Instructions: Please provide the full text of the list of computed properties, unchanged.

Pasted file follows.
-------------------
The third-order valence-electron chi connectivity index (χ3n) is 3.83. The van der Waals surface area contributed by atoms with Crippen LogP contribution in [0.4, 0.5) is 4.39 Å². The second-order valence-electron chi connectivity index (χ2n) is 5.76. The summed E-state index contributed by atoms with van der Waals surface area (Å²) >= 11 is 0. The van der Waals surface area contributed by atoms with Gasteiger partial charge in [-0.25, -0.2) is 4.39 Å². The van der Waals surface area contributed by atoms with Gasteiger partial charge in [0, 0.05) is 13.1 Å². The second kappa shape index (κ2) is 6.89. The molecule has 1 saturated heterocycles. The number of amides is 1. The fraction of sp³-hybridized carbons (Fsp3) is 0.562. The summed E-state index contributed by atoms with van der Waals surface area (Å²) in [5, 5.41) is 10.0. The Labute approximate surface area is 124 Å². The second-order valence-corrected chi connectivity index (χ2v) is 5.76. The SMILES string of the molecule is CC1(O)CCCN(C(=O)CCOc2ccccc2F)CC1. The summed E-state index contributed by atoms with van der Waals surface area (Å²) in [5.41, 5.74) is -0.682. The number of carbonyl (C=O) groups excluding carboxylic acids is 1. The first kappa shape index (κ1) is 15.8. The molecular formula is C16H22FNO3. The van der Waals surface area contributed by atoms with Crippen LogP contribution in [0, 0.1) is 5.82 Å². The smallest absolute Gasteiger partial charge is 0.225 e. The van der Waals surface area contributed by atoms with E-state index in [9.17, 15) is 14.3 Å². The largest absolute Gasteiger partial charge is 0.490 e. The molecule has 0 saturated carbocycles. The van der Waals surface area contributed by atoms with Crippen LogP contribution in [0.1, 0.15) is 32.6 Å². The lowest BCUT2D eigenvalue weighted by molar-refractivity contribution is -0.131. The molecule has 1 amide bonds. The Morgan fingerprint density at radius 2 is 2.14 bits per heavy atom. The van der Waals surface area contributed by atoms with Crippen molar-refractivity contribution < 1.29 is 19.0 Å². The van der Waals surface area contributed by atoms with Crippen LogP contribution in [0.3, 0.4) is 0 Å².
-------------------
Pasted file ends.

The third-order valence-electron chi connectivity index (χ3n) is 3.83. The van der Waals surface area contributed by atoms with Crippen LogP contribution in [0.4, 0.5) is 4.39 Å². The second-order valence-electron chi connectivity index (χ2n) is 5.76. The summed E-state index contributed by atoms with van der Waals surface area (Å²) >= 11 is 0. The van der Waals surface area contributed by atoms with Gasteiger partial charge in [-0.25, -0.2) is 4.39 Å². The van der Waals surface area contributed by atoms with Gasteiger partial charge in [0, 0.05) is 13.1 Å². The second kappa shape index (κ2) is 6.89. The molecule has 1 saturated heterocycles. The number of amides is 1. The fraction of sp³-hybridized carbons (Fsp3) is 0.562. The summed E-state index contributed by atoms with van der Waals surface area (Å²) in [5, 5.41) is 10.0. The Labute approximate surface area is 124 Å². The second-order valence-corrected chi connectivity index (χ2v) is 5.76. The SMILES string of the molecule is CC1(O)CCCN(C(=O)CCOc2ccccc2F)CC1. The summed E-state index contributed by atoms with van der Waals surface area (Å²) in [5.41, 5.74) is -0.682. The number of carbonyl (C=O) groups excluding carboxylic acids is 1. The first kappa shape index (κ1) is 15.8. The molecular formula is C16H22FNO3. The van der Waals surface area contributed by atoms with Crippen LogP contribution in [0, 0.1) is 5.82 Å². The smallest absolute Gasteiger partial charge is 0.225 e. The van der Waals surface area contributed by atoms with E-state index in [9.17, 15) is 14.3 Å². The largest absolute Gasteiger partial charge is 0.490 e. The molecule has 0 saturated carbocycles. The van der Waals surface area contributed by atoms with Crippen LogP contribution in [0.1, 0.15) is 32.6 Å². The lowest BCUT2D eigenvalue weighted by molar-refractivity contribution is -0.131. The molecule has 1 amide bonds. The Morgan fingerprint density at radius 2 is 2.14 bits per heavy atom. The van der Waals surface area contributed by atoms with Crippen molar-refractivity contribution < 1.29 is 19.0 Å². The van der Waals surface area contributed by atoms with Crippen LogP contribution in [0.3, 0.4) is 0 Å².